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In this issue: Mercaris Trade Data Review: What Imports Reveal About Organic Supply in the U.S.

Mercaris Price Preview: What Trade Data Reveals About Organic Supply in the U.S.

This month we preview the Mercaris Report on U.S. Organic Imports, slated for release this September. The Report provides key information on imported supply of organic crops. 

Our subscribers will be able to access the Report via our website, and use it to track monthly, quarterly or yearly volumes of organic imports and exports, as well as foreign ports of origin/country of origin. In addition, customizable reports will allow our subscribers to track peak import/export months, compare trends over time, and perform their own analyses.  

Under the USDA National Organic Program, organic agriculture has seen long-term growth, both in terms of acreage under organic production, and in consumer demand. And yet, as American shoppers continue to seek out organic products in greater numbers, the gap between the volume of organic crops grown in the United States, and the demand for organic foods has been widening. That gap is largely filled by trade; that is, imports of organic crops. 

To gain an idea of the scope and scale of organic imports, Mercaris has analyzed U.S. Customs Data over the past year (July 1, 2012-June 30, 2013) for imports of corn, soybeans, and wheat. We also use harmonized tariff scheduling (HTS) codes and other shipping documents to compile data and crosscheck accuracy across publicly available and private databases. HTS is a systematic technique for classifying traded commodities throughout the world. While our analysis is still ongoing, and does not yet include imports that arrive in the U.S. via truck or rail, the initial data yields interesting results. 

Using our Ceres Pricing Tool, to calculate the average USDA reported price over the July 2012-June 2013 period, U.S. Imports of each crop were valued at:
  • $119 million for Organic Soybeans
  • $42 million for Organic Corn
  • $10 million for Organic Wheat

How Important are Imports?

Trade data can be helpful in understanding the structure of organic grain markets. For example, by combining this early import data with known harvested organic acreage in the U.S., a comparison between domestic production of organic grains & oilseeds with foreign supply of these same crops is possible. Using USDA National Agricultural Statistics Service (NASS) production numbers, we can compare domestic production for 2011 with the next year one-year average of imports:

Imports: July 2012-June 2013; Domestic: USDA NASS 2011 Organic Production Survey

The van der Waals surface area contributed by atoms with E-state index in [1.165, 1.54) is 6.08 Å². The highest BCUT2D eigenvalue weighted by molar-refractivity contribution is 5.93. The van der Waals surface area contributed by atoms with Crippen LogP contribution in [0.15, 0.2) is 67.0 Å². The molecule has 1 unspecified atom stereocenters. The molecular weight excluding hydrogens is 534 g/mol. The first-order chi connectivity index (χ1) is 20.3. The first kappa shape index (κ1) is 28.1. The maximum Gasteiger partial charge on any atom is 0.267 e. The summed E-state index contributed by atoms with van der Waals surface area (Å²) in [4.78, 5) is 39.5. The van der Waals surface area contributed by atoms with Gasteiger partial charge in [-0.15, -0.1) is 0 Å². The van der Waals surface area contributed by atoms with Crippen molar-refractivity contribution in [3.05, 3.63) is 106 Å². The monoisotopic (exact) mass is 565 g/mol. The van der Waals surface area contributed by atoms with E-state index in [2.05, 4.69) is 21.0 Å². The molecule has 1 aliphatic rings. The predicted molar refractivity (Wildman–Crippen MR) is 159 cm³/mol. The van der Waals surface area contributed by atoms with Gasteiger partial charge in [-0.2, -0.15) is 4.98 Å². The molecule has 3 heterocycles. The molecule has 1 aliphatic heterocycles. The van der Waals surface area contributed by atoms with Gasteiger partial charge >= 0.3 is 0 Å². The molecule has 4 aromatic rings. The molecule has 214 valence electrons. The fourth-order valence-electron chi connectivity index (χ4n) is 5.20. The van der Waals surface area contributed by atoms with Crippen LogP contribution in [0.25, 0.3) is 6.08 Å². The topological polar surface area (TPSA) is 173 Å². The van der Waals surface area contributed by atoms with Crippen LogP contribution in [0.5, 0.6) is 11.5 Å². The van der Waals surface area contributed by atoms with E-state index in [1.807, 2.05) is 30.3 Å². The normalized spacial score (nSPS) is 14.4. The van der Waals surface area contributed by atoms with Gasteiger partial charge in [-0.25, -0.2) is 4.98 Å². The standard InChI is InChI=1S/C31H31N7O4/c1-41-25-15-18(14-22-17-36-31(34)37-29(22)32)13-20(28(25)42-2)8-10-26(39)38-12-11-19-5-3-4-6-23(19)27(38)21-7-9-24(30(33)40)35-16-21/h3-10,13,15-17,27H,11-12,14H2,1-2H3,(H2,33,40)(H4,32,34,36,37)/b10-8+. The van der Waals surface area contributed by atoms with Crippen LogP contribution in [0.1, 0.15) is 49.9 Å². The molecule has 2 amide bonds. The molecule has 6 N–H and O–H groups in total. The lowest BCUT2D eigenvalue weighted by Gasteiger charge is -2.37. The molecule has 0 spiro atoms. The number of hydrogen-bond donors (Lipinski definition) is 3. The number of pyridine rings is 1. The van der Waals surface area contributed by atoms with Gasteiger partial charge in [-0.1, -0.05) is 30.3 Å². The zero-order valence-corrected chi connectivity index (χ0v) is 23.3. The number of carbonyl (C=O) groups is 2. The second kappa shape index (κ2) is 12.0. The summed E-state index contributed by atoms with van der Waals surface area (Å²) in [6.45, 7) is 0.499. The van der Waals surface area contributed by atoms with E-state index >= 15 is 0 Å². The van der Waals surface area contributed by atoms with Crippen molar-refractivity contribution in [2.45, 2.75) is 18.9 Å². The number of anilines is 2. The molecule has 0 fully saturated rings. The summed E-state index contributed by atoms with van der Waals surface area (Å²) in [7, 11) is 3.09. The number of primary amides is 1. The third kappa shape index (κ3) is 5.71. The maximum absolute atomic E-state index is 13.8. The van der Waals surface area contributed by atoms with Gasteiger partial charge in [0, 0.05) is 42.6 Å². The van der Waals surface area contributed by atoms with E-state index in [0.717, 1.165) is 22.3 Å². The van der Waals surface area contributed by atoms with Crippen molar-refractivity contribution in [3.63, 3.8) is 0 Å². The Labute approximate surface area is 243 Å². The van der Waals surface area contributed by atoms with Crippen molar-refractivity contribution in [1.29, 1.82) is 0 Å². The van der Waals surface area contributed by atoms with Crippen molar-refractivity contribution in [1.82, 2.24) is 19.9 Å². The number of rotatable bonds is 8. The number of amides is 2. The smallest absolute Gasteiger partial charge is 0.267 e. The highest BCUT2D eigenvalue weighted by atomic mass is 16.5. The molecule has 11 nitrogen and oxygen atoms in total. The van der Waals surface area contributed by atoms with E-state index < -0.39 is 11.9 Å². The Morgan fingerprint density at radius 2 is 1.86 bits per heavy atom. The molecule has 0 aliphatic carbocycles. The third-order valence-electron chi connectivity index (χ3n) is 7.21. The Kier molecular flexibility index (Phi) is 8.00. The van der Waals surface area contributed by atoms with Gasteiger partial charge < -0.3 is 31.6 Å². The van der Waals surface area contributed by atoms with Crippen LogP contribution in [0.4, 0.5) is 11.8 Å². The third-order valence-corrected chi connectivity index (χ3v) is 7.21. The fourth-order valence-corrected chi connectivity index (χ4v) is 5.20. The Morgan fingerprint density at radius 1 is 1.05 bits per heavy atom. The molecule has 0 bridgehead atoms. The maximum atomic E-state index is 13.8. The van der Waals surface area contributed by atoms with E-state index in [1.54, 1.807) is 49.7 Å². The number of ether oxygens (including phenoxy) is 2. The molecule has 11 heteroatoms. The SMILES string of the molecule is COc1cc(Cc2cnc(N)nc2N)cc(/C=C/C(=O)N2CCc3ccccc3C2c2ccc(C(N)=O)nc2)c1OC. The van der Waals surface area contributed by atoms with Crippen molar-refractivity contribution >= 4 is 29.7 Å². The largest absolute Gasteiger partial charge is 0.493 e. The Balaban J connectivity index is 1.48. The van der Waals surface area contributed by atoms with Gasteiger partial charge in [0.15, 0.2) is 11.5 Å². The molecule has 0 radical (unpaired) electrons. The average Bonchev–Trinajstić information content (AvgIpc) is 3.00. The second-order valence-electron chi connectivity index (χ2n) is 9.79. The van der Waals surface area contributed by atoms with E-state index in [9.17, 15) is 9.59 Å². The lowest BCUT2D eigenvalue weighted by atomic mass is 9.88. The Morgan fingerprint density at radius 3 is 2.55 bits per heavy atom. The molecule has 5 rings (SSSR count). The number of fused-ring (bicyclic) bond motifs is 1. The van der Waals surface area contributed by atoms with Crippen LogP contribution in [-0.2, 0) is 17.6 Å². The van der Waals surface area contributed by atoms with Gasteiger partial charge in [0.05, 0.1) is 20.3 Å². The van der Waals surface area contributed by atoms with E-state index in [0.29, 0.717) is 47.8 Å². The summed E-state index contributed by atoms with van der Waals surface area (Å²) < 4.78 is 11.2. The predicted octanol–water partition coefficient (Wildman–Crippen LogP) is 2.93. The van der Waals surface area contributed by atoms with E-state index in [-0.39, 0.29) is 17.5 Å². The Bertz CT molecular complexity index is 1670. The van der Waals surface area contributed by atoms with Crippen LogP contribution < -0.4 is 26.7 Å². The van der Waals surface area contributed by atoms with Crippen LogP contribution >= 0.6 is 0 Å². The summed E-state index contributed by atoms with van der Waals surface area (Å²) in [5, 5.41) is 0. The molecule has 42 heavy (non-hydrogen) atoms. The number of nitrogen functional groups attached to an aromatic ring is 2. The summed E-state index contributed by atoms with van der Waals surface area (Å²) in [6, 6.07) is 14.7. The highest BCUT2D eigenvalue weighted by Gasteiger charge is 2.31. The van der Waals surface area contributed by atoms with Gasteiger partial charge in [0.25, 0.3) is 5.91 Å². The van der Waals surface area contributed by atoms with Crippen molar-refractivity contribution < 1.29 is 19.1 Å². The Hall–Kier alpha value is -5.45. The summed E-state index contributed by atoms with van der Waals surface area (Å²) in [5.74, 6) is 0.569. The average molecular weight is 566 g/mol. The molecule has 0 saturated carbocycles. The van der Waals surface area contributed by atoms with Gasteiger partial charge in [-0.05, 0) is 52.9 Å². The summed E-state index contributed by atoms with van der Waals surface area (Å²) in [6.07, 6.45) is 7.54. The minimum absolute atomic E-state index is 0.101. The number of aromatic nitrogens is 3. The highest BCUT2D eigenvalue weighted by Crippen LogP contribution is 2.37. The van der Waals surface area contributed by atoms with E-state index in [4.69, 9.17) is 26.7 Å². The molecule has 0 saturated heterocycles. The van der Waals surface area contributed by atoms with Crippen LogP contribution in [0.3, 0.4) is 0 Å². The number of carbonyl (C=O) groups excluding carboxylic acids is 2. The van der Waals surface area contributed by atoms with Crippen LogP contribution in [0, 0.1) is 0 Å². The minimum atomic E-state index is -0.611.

Domestic U.S. Organic Corn Production vs. Corn Imports 
U.S. CORN= 9.3 million bushels
Imports=2.9 million bushels
Domestic U.S. Soybean Production vs. Soybean Imports
U.S. Soybeans = 2.9 million bushels
Imports = 4.3 million bushels

Domestic U.S. Wheat Production vs. Wheat Imports
U.S. Wheat=8.2 million bushels
Imports=750,000 bushels

Our analysis shows that the U.S. imports account for about 23% of its organic corn supply, 60% of its organic soybean supply, and 8% of the organic wheat supply. Although yield numbers can vary dramatically, and organic acreage also changes over time, these numbers confirm that the U.S. is currently sourcing a significant amount of three major organic grain and oilseed crops from foreign sources.

Organic grain markets are global in scope and as such will be influenced by forces outside of the borders of the U.S. While organic markets are still small compared with conventional markets, the organic supply chain is subject to some of the same currency, weather, transportation and other risks.

This analysis indicates that there is room for domestic production to grow. There is a stated preference by many organic food and feed companies to source domestically, both to serve a consumer base that prefers locally sourced products for a variety of reasons, and to avoid higher fuel and freight costs.   
In the coming months, we’ll be expanding our coverage of organic trade data. These reports will be exclusively available to Mercaris subscribers. Our goal is to create customizable, accurate, and useful information for the organic & non-GMO community. Interested in our trade reports? Contact us!
We would like to thank Kaila Tanksley, Summer Intern at Mercaris and Agricultural Economics student at North Carolina State A&T University, for her research and assistance in writing this article.

Upcoming Events

IFOAM Organic World Congress
This event is held every three years. The next World Congress is in Istanbul, Turkey in 2014, but the call for papers and presenters is open now! Visit the IFOAM website for more information. 

September 25-28, 2013 
Natural Products Expo East
Baltimore, MD
We will be attending the above events, contact us for more information.

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